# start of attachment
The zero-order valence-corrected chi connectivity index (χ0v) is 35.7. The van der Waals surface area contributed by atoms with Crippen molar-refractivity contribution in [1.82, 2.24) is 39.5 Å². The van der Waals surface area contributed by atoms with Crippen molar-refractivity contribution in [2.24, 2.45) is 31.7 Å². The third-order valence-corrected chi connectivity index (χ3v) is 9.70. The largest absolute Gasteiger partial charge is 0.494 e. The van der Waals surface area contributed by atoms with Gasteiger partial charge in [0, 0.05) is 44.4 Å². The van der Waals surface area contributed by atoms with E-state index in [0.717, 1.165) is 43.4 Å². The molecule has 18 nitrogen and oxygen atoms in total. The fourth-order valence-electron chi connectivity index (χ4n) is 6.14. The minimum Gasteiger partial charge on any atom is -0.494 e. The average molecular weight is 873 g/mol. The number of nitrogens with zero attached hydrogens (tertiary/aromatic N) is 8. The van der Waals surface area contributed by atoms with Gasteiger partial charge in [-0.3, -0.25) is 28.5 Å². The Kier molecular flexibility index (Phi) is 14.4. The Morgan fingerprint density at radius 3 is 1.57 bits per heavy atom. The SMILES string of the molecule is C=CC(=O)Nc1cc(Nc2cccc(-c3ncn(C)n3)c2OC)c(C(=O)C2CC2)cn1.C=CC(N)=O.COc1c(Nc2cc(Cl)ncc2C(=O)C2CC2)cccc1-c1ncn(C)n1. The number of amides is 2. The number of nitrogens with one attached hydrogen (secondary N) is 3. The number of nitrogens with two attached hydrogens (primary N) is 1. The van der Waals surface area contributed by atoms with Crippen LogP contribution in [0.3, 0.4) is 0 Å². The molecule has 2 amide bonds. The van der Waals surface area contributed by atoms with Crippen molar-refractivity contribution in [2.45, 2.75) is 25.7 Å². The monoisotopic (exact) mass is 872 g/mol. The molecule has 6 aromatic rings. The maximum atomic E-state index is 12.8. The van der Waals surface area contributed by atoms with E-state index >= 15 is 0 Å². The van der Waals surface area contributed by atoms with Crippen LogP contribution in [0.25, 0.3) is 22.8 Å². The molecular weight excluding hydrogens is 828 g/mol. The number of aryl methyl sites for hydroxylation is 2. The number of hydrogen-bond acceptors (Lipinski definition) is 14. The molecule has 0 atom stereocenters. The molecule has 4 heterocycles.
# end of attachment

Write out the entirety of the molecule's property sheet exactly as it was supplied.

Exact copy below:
The zero-order valence-corrected chi connectivity index (χ0v) is 35.7. The van der Waals surface area contributed by atoms with Crippen molar-refractivity contribution in [1.82, 2.24) is 39.5 Å². The van der Waals surface area contributed by atoms with Crippen molar-refractivity contribution in [2.24, 2.45) is 31.7 Å². The third-order valence-corrected chi connectivity index (χ3v) is 9.70. The largest absolute Gasteiger partial charge is 0.494 e. The van der Waals surface area contributed by atoms with Gasteiger partial charge in [0, 0.05) is 44.4 Å². The van der Waals surface area contributed by atoms with E-state index in [0.717, 1.165) is 43.4 Å². The molecule has 18 nitrogen and oxygen atoms in total. The fourth-order valence-electron chi connectivity index (χ4n) is 6.14. The minimum Gasteiger partial charge on any atom is -0.494 e. The average molecular weight is 873 g/mol. The number of nitrogens with zero attached hydrogens (tertiary/aromatic N) is 8. The van der Waals surface area contributed by atoms with Gasteiger partial charge in [-0.3, -0.25) is 28.5 Å². The Kier molecular flexibility index (Phi) is 14.4. The Morgan fingerprint density at radius 3 is 1.57 bits per heavy atom. The SMILES string of the molecule is C=CC(=O)Nc1cc(Nc2cccc(-c3ncn(C)n3)c2OC)c(C(=O)C2CC2)cn1.C=CC(N)=O.COc1c(Nc2cc(Cl)ncc2C(=O)C2CC2)cccc1-c1ncn(C)n1. The number of amides is 2. The number of nitrogens with one attached hydrogen (secondary N) is 3. The number of nitrogens with two attached hydrogens (primary N) is 1. The van der Waals surface area contributed by atoms with Crippen LogP contribution in [0.3, 0.4) is 0 Å². The molecule has 2 amide bonds. The van der Waals surface area contributed by atoms with Crippen molar-refractivity contribution in [2.45, 2.75) is 25.7 Å². The monoisotopic (exact) mass is 872 g/mol. The molecule has 6 aromatic rings. The maximum atomic E-state index is 12.8. The van der Waals surface area contributed by atoms with E-state index >= 15 is 0 Å². The van der Waals surface area contributed by atoms with Crippen LogP contribution in [0.25, 0.3) is 22.8 Å². The molecular weight excluding hydrogens is 828 g/mol. The number of aryl methyl sites for hydroxylation is 2. The number of hydrogen-bond acceptors (Lipinski definition) is 14. The molecule has 0 atom stereocenters. The molecule has 4 heterocycles.